Tip: Before adding embellishments, first press the draperies to remove all wrinkles and creases. Accurate positioning of ribbons and trims will be easier on a smooth surface.

Ribboned Romans
Confining the embellishment to the edges of this Roman shade keeps the look clean. As the shade is raised, the ribboned edges fall into graceful pleats. We combined several different widths and colors of ribbon. After planning the design, stretch the shade out on a flat surface and glue the ribbons around the outside edges one layer at a time. Allow the ribbons to extend an inch beyond the shade width so they can be folded over and glued to the back for a finished look.
Stenciled Curtain Panels
Dress up purchased panels with a fun stencil. Lay a panel out flat, with kraft paper underneath it to absorb extra paint. Place the stencil on the panel and use fabric paint to paint on the design.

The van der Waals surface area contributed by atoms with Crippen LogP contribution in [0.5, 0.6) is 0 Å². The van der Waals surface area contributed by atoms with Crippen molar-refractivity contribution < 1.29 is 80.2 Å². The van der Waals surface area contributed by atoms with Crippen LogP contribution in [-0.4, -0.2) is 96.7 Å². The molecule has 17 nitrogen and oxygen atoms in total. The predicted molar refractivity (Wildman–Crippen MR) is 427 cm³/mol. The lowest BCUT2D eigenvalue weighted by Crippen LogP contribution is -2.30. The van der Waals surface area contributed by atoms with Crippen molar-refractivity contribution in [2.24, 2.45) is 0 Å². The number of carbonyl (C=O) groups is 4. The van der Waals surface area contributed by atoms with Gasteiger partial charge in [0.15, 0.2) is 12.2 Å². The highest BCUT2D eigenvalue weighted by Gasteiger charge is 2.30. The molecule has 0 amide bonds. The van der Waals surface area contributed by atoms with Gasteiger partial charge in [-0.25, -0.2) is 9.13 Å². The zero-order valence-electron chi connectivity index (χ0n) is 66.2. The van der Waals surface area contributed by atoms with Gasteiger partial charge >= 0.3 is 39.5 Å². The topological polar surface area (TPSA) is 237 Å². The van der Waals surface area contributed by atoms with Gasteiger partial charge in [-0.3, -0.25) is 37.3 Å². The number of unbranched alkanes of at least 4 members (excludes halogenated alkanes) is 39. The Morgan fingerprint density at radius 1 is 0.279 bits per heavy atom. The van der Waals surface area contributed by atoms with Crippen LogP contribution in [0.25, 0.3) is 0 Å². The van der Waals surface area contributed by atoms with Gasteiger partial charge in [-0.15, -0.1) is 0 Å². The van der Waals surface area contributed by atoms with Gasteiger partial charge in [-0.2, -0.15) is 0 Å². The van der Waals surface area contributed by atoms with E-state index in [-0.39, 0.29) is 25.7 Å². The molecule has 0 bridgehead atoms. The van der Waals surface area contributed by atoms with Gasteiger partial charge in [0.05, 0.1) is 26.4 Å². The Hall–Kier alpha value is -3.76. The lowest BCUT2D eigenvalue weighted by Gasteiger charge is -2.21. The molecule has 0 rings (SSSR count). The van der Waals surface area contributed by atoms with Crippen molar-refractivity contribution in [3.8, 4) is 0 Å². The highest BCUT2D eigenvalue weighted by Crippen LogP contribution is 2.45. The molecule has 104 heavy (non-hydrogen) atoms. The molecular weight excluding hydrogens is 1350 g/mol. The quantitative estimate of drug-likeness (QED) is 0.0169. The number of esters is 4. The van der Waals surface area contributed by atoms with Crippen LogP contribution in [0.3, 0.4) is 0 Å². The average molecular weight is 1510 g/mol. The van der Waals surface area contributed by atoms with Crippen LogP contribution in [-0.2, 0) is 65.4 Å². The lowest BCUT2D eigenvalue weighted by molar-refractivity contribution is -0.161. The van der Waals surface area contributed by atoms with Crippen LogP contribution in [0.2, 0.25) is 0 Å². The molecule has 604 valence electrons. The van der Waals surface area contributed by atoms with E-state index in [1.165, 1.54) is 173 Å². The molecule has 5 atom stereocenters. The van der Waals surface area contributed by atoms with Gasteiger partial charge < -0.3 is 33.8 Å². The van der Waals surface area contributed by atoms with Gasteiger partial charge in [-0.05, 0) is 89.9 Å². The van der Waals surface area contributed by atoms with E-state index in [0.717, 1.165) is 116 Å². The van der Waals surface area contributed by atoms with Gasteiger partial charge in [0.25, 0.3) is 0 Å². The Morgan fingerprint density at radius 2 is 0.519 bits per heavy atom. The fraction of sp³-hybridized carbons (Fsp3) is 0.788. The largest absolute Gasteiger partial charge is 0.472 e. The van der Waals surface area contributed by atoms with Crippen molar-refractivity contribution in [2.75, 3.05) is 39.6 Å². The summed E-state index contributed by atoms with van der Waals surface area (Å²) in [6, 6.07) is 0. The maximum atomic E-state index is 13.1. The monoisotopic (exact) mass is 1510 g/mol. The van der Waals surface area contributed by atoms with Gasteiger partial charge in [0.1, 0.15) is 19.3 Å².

2013 Color Guide Palettes : Made Easy Ideas from HGTV

Color Palettes Made Easy

Need a pleasing color palette for your home decor? Just look around you! From works of art to stylish scarves, gorgeous color combinations are everywhere. Choose a colorful piece by an artist or designer, and the work is done for you.

By Jennifer & Kitty O’Neil

Let a Plate Be Your Palette

Dinnerware is a one-stop shop for pretty palettes. Plates come in all styles and colors, from casual to formal, so you can pick out a color story for every room in the house. And you needn’t buy a service for eight. Often you can get a single salad plate or teacup to use as your mood board.